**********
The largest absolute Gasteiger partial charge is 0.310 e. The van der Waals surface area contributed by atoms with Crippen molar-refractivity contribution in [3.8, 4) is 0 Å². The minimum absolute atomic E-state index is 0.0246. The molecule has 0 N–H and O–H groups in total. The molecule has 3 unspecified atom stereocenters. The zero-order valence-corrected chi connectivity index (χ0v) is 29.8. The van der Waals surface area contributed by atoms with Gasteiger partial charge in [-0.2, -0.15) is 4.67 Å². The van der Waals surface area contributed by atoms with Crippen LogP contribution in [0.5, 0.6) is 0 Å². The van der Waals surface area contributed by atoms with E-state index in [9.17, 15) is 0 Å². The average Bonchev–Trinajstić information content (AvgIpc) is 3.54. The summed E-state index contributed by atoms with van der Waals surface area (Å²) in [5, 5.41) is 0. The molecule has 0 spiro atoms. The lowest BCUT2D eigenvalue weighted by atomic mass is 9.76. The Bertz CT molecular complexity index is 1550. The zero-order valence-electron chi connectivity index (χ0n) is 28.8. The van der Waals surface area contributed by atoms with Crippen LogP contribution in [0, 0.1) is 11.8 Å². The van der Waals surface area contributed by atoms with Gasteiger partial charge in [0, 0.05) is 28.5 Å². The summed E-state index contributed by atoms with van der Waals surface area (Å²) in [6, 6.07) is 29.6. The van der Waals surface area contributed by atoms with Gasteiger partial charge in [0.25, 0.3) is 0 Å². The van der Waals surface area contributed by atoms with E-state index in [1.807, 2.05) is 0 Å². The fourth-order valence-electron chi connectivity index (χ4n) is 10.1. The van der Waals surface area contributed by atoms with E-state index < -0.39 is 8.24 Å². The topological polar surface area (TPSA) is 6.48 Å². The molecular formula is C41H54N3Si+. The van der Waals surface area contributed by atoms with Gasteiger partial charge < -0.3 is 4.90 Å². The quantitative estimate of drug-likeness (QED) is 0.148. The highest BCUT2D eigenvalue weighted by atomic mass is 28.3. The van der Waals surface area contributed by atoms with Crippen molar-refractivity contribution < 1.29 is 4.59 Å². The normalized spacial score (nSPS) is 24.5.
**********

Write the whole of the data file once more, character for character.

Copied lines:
The largest absolute Gasteiger partial charge is 0.310 e. The van der Waals surface area contributed by atoms with Crippen molar-refractivity contribution in [3.8, 4) is 0 Å². The minimum absolute atomic E-state index is 0.0246. The molecule has 0 N–H and O–H groups in total. The molecule has 3 unspecified atom stereocenters. The zero-order valence-corrected chi connectivity index (χ0v) is 29.8. The van der Waals surface area contributed by atoms with Gasteiger partial charge in [-0.2, -0.15) is 4.67 Å². The van der Waals surface area contributed by atoms with Crippen LogP contribution in [0.5, 0.6) is 0 Å². The van der Waals surface area contributed by atoms with E-state index in [9.17, 15) is 0 Å². The average Bonchev–Trinajstić information content (AvgIpc) is 3.54. The summed E-state index contributed by atoms with van der Waals surface area (Å²) in [5, 5.41) is 0. The molecule has 0 spiro atoms. The lowest BCUT2D eigenvalue weighted by atomic mass is 9.76. The Bertz CT molecular complexity index is 1550. The zero-order valence-electron chi connectivity index (χ0n) is 28.8. The van der Waals surface area contributed by atoms with Crippen LogP contribution in [0, 0.1) is 11.8 Å². The van der Waals surface area contributed by atoms with Gasteiger partial charge in [0, 0.05) is 28.5 Å². The summed E-state index contributed by atoms with van der Waals surface area (Å²) in [6, 6.07) is 29.6. The van der Waals surface area contributed by atoms with Gasteiger partial charge in [0.25, 0.3) is 0 Å². The van der Waals surface area contributed by atoms with E-state index in [1.807, 2.05) is 0 Å². The fourth-order valence-electron chi connectivity index (χ4n) is 10.1. The van der Waals surface area contributed by atoms with E-state index < -0.39 is 8.24 Å². The topological polar surface area (TPSA) is 6.48 Å². The molecular formula is C41H54N3Si+. The van der Waals surface area contributed by atoms with Gasteiger partial charge < -0.3 is 4.90 Å². The quantitative estimate of drug-likeness (QED) is 0.148. The highest BCUT2D eigenvalue weighted by atomic mass is 28.3. The van der Waals surface area contributed by atoms with Crippen molar-refractivity contribution < 1.29 is 4.59 Å². The normalized spacial score (nSPS) is 24.5.